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Q&A with Gary Moeller
By MVictors.com's Greg Dooley
After graduating from Ohio State in 1963, Gary Moeller began his coaching career at Bellefontaine High School in Ohio. He joined Schembechler's staff at Miami (Ohio) in 1967 and made the move to Ann Arbor with Bo in 1969. Moeller succeeded Schembechler as head coach in 1990 and guided the Wolverines to four bowl victories in his five years, including a 1993 Rose Bowl triumph over Pac-10 champion Washington. Moeller's list of accolades includes directing teams to three Big Ten championships and five straight finishes in the nation's top 20. His teams set a Big Ten record by winning 19 consecutive conference games from 1990-92.
This season Coach Moeller and his teams were honored during the Iowa game. During the season Coach Moeller was kind enough to sit down and talk about a few memories of his days on the sideline:
Question: The 1991 and 1992 teams were very special, and the ’92 squad went undefeated 9-0-3. Was the ’92 squad the best you coached?
Gary Moeller: "I think they are very, very close. I think the 1991 team might be a little better because we had some skill but we played a tougher schedule, and we lost to Florida State and of course to a great Washington team in the Rose Bowl."
Question: Of course it is tough to argue against the ’92 squad because nobody beat you and you had the three ties. Do you wish you had the tie-breaker back then?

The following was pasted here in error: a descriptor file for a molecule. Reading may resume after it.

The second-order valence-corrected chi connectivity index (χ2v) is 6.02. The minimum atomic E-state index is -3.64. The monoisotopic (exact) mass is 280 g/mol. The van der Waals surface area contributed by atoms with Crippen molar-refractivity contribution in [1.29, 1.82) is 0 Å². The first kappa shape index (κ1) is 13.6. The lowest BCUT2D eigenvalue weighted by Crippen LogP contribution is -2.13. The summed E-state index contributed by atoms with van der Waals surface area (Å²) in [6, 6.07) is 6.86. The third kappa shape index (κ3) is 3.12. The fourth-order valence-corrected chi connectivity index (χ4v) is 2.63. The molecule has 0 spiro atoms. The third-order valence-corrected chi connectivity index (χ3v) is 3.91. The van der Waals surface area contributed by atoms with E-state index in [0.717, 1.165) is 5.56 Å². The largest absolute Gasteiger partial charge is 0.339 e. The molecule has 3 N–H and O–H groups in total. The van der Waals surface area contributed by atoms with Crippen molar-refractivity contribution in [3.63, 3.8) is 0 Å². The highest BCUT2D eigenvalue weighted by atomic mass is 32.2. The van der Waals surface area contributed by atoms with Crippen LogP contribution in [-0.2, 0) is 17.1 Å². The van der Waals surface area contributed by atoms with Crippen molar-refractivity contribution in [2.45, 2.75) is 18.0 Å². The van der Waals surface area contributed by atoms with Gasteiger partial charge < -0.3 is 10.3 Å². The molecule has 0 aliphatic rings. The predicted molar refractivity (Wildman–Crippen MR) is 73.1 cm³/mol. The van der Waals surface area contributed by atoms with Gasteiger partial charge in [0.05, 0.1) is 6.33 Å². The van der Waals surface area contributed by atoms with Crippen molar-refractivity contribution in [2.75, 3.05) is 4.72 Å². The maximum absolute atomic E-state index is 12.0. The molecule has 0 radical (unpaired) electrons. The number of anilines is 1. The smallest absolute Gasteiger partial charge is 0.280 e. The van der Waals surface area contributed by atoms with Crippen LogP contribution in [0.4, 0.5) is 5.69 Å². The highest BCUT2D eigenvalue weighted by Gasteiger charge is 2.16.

Gary Moeller: "Oh yeah, as you look back now. And even looking back further to 1990, we lost to Iowa and Michigan State. I went for two in those games to avoid the tie. So yes, I would have liked to have seen a tie-breaker but that wasn’t the way it was played."
Question: You had the fortune to go to quite a few Rose Bowls. It’s a special trip for fans. Is it special for the coaches—do you have a chance to enjoy it, or is it business?
Gary Moeller: "You do really enjoy it. But, and I understand the thing that Bo and other coaches told me, you’ve got to prepare. Get your work done early so you just need to polish it up when you are in Pasadena, because the concentration level isn’t there when you get to California. You don’t want to put in a lot of new stuff out there. You want to be ready to go. For the most part, we didn’t have a ton of success through Bo’s career, but we also played some darn good football teams and we were very, very competitive."
"It’s a special place to play; it’s a special trip. The environment is just unbelievable. And you get some play some good teams and compare yourself—players and coaches—in the same respect, on what kind of job you are doing."
"That’s a beautiful thing—to be out there in Pasadena. There’s a opening down there in Los Angeles where we’d always have a pep rally, in fact at home I have a picture of it, where you sit there and talk to all the fans who made the trip, and you see all the people and the band—it’s pretty neat."
"And you know that year we beat Washington out there, you talk about something about our fans. That was one of the first times I can remember that a Michigan football team going over to the corner of the stadium, and I think it just happened because the fans were hollering over there, and the players wanted to go over…and you know how they head over and sign The Victors? Oh yeah. Our crowd was wild and all our kids went over there to say thanks, and the fans were saying thanks to them. That’s one of the first times I remembered that happening."